** It's quite difficult for viewers whose only knowledge of ''Doctor Who'' comes from the revival series to understand why it was such a [[DarthWiki/RuinedFOREVER massive source of fandom rage]] when the Doctor had TheBigDamnKiss with his companion in [[Recap/DoctorWhoTVMTheTVMovie The TV Movie]]. Ever since the revival series, the show has been very romance-focused, and fans who grew up without the old series' NoHuggingNoKissing have real trouble imagining the show without sexuality. In fact, those fans may look at the romance between the Eighth Doctor and Grace as very subtle and low-key in comparison to what the show gets away with now, since it's transitory and based around heat-of-the-moment feelings -- compare to the character-arc-dominating romance between the Tenth Doctor and [[OneTrueLove Rose]], or how the Eleventh Doctor not only has a lot of offscreen sex with various female characters and leers over other ones but even gets ''married''...

to:

** The Season 2 finale, "[[Recap/DoctorWhoS2E9TheTimeMeddler The Time Meddler]]", was a WhamEpisode at the time because it was the first story pitting the Doctor against another alien force in a historical period -- - up until then, historical stories and science fiction stories had been entirely discrete, so TheReveal that the Monk is another time traveller was a huge twist that broke the established rules of the show. Of course, the 'historical' (a story taking place in a historical period with no sci-fi beyond that of the time travel itself) is a format all but abandoned after the Creator/WilliamHartnell era, so modern viewers checking out his stories often find it more surprising when the Doctor goes into the past and aliens ''don't'' show up.
** It's quite difficult for viewers whose only knowledge of ''Doctor Who'' comes from the revival series to understand why it was such a [[DarthWiki/RuinedFOREVER massive source of fandom rage]] when the Doctor had TheBigDamnKiss with his companion in [[Recap/DoctorWhoTVMTheTVMovie The TV Movie]]. Ever since the revival series, the show has been very romance-focused, and fans who grew up without the old series' NoHuggingNoKissing have real trouble imagining the show without sexuality. In fact, those fans may look at the romance between the Eighth Doctor and Grace as very subtle and low-key in comparison to what the show gets away with now, since it's transitory and based around heat-of-the-moment feelings -- - compare to the character-arc-dominating romance between the Tenth Doctor and [[OneTrueLove Rose]], or how the Eleventh Doctor not only has a lot of offscreen sex with various female characters and leers over other ones but even gets ''married''...



* ''Series/EverybodyLovesRaymond'', when it first premiered in the Fall of 1996, stood out among other family sitcoms in that its focus was more on the parents than on the children. In fact, the children were, in many episodes, just [[LivingProp Living Props]] (even the intro points this out, with Raymond assuring the audience "It's not about the kids"). Given that many family sitcoms thereafter have focused more on the parents than on the children, the series doesn't seem quite as unique now as it used to (being that, aside from this one crucial difference, it was actually a pretty run-of-the-mill sitcom for the most part). Another groundbreaking aspect was introducing the [[UglyGuyHotWife "fat guy with a gorgeous wife"]] scenario (until then only present on NewspaperComics and [[WesternAnimation cartoon shows]]) which quickly replaced the ModelCouple paradigm prevalent until then.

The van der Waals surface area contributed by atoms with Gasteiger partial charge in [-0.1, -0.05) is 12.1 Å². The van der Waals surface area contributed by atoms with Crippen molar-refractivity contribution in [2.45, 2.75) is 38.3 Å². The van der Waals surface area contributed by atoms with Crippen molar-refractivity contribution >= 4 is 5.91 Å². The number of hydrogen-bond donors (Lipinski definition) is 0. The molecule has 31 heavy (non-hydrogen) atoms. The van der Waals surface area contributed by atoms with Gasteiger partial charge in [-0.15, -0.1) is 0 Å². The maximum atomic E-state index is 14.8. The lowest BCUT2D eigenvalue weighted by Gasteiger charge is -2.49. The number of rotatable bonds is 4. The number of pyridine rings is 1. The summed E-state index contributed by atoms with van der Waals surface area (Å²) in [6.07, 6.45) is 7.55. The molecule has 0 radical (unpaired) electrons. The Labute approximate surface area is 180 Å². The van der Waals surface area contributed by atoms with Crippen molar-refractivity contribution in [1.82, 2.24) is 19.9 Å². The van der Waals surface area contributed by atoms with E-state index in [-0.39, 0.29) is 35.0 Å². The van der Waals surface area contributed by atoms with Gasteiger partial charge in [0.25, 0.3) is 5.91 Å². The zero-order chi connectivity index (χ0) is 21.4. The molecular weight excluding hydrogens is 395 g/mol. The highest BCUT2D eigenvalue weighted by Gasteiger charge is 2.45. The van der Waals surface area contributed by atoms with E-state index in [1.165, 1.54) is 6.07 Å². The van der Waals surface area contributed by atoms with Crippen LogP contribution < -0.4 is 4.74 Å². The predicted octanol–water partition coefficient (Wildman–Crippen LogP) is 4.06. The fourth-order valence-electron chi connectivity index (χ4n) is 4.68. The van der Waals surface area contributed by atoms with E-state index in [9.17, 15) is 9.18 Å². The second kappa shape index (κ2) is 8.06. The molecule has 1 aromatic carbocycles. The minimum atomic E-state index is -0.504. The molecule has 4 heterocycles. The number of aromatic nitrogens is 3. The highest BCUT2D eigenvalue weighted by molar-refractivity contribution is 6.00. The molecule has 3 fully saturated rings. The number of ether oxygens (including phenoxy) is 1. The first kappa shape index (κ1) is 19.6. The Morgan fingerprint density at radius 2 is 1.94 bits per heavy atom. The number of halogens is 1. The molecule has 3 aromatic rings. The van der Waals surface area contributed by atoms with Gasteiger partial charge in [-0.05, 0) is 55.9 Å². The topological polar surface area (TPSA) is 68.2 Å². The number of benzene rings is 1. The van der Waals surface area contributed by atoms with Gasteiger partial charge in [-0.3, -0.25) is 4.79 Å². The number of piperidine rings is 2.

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* ''Series/EverybodyLovesRaymond'', when it first premiered in the Fall of 1996, stood out among other family sitcoms in that its focus was more on the parents than on the children. In fact, the children were, in many episodes, just [[LivingProp Living Props]] (even the intro points this out, with Raymond assuring the audience "It's not about the kids"). Given that many family sitcoms thereafter have focused more on the parents than on the children, the series doesn't seem quite as unique now as it used to (being that, aside from this one crucial difference, it was actually a pretty run-of-the-mill sitcom for the most part). Another groundbreaking aspect was introducing the [[UglyGuyHotWife "fat guy with a gorgeous wife"]] UglyGuyHotWife scenario (until then only present on NewspaperComics and [[WesternAnimation cartoon shows]]) which quickly replaced the ModelCouple paradigm prevalent until then.



** We find out in the pilot that Ross' ex-wife Carol is a lesbian. Their son Ben is raised mostly by Carol and her partner Susan. In the second season, Carol and Susan get married. At the time, 1996, same-sex marriage was illegal in every state,[[note]]Technically, it was legal in Hawaii under a court order, but the order was stayed. It was not immediately clear in 1996 that same-sex marriage would be illegal for very long, at least not in Hawaii... which, when it comes to places to get married, is a darn good one. Same-sex marriage would be banned in Hawaii in 1998 when voters passed a referendum amending the state constitution allowing the state legislature to limit marriage to heterosexual couples, which the legislature promptly did; marriage equality would not return to Hawaii until 2013, when the legislature repealed the law it had passed in 1998 and officially allowed same-sex marriages for the first time.[[/note]] and no ''country'' in the world yet had full marriage for same-sex couples (the first was the Netherlands in 2001), yet there were no references to this in the show. No characters, aside from Carol's unseen parents, object to the wedding save for Ross -- and he's only upset because he still loves Carol. (In a sweet moment, he ends up walking her down the aisle.) A few network affiliates refused to air the episode, but it was the highest-rated program that week. Today, same-sex weddings and couples raising children are becoming increasingly commonplace on TV, for example in ''Modern Family''.